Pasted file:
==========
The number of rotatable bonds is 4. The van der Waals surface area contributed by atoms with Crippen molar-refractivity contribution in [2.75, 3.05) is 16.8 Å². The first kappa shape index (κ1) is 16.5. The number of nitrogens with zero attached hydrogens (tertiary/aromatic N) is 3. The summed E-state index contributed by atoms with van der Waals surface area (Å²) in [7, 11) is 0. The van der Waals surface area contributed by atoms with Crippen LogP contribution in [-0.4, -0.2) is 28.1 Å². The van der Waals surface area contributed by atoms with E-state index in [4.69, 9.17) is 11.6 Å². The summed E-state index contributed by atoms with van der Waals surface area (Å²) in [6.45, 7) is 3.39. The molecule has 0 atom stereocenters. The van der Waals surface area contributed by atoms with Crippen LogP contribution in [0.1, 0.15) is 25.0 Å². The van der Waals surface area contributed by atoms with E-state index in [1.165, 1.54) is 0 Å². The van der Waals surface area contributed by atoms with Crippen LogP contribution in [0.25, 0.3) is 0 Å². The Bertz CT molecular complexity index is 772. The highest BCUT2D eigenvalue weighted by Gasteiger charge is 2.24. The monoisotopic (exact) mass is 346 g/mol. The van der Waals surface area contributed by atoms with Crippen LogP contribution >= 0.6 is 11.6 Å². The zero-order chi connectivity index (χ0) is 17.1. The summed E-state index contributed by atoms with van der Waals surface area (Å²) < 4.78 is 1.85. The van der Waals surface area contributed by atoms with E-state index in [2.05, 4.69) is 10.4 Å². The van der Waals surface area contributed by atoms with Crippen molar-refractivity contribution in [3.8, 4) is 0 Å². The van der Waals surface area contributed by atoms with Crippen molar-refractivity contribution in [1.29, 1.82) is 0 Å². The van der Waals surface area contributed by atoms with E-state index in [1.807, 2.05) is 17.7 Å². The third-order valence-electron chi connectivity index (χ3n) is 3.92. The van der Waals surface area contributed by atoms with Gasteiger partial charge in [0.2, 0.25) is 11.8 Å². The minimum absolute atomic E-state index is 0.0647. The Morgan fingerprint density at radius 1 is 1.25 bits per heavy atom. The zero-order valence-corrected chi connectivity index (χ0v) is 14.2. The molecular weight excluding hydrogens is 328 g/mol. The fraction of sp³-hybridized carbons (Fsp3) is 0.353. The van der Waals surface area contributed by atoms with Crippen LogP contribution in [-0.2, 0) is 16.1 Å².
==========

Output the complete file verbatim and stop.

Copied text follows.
The number of rotatable bonds is 4. The van der Waals surface area contributed by atoms with Crippen molar-refractivity contribution in [2.75, 3.05) is 16.8 Å². The first kappa shape index (κ1) is 16.5. The number of nitrogens with zero attached hydrogens (tertiary/aromatic N) is 3. The summed E-state index contributed by atoms with van der Waals surface area (Å²) in [7, 11) is 0. The van der Waals surface area contributed by atoms with Crippen LogP contribution in [-0.4, -0.2) is 28.1 Å². The van der Waals surface area contributed by atoms with E-state index in [4.69, 9.17) is 11.6 Å². The summed E-state index contributed by atoms with van der Waals surface area (Å²) in [6.45, 7) is 3.39. The molecule has 0 atom stereocenters. The van der Waals surface area contributed by atoms with Crippen LogP contribution in [0.1, 0.15) is 25.0 Å². The van der Waals surface area contributed by atoms with E-state index in [1.165, 1.54) is 0 Å². The van der Waals surface area contributed by atoms with Crippen LogP contribution in [0.25, 0.3) is 0 Å². The Bertz CT molecular complexity index is 772. The highest BCUT2D eigenvalue weighted by Gasteiger charge is 2.24. The monoisotopic (exact) mass is 346 g/mol. The van der Waals surface area contributed by atoms with Crippen LogP contribution >= 0.6 is 11.6 Å². The zero-order chi connectivity index (χ0) is 17.1. The summed E-state index contributed by atoms with van der Waals surface area (Å²) < 4.78 is 1.85. The van der Waals surface area contributed by atoms with E-state index in [2.05, 4.69) is 10.4 Å². The van der Waals surface area contributed by atoms with Crippen molar-refractivity contribution in [3.8, 4) is 0 Å². The van der Waals surface area contributed by atoms with Crippen molar-refractivity contribution in [1.29, 1.82) is 0 Å². The van der Waals surface area contributed by atoms with E-state index in [1.807, 2.05) is 17.7 Å². The third-order valence-electron chi connectivity index (χ3n) is 3.92. The van der Waals surface area contributed by atoms with Gasteiger partial charge in [0.2, 0.25) is 11.8 Å². The minimum absolute atomic E-state index is 0.0647. The Morgan fingerprint density at radius 1 is 1.25 bits per heavy atom. The zero-order valence-corrected chi connectivity index (χ0v) is 14.2. The molecular weight excluding hydrogens is 328 g/mol. The fraction of sp³-hybridized carbons (Fsp3) is 0.353. The van der Waals surface area contributed by atoms with Crippen LogP contribution in [-0.2, 0) is 16.1 Å².